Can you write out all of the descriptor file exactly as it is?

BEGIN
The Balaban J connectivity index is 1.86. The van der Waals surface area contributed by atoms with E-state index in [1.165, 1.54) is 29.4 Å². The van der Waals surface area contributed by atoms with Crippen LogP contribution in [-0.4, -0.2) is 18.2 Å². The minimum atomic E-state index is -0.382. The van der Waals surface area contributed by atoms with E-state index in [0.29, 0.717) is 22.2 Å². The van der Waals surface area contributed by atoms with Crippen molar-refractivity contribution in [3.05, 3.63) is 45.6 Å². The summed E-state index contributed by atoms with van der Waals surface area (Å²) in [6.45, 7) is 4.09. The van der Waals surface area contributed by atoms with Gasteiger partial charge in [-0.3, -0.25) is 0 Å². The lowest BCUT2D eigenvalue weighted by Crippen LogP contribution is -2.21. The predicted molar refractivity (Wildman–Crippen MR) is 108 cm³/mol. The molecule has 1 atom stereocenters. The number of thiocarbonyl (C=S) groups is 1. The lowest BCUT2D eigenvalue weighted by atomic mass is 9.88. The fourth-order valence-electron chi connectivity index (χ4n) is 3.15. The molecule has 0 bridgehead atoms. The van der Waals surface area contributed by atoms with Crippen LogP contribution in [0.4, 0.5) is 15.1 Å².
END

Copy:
The Balaban J connectivity index is 1.86. The van der Waals surface area contributed by atoms with E-state index in [1.165, 1.54) is 29.4 Å². The van der Waals surface area contributed by atoms with Crippen LogP contribution in [-0.4, -0.2) is 18.2 Å². The minimum atomic E-state index is -0.382. The van der Waals surface area contributed by atoms with E-state index in [0.29, 0.717) is 22.2 Å². The van der Waals surface area contributed by atoms with Crippen molar-refractivity contribution in [3.05, 3.63) is 45.6 Å². The summed E-state index contributed by atoms with van der Waals surface area (Å²) in [6.45, 7) is 4.09. The van der Waals surface area contributed by atoms with Gasteiger partial charge in [-0.3, -0.25) is 0 Å². The lowest BCUT2D eigenvalue weighted by Crippen LogP contribution is -2.21. The predicted molar refractivity (Wildman–Crippen MR) is 108 cm³/mol. The molecule has 1 atom stereocenters. The number of thiocarbonyl (C=S) groups is 1. The lowest BCUT2D eigenvalue weighted by atomic mass is 9.88. The fourth-order valence-electron chi connectivity index (χ4n) is 3.15. The molecule has 0 bridgehead atoms. The van der Waals surface area contributed by atoms with Crippen LogP contribution in [0.4, 0.5) is 15.1 Å².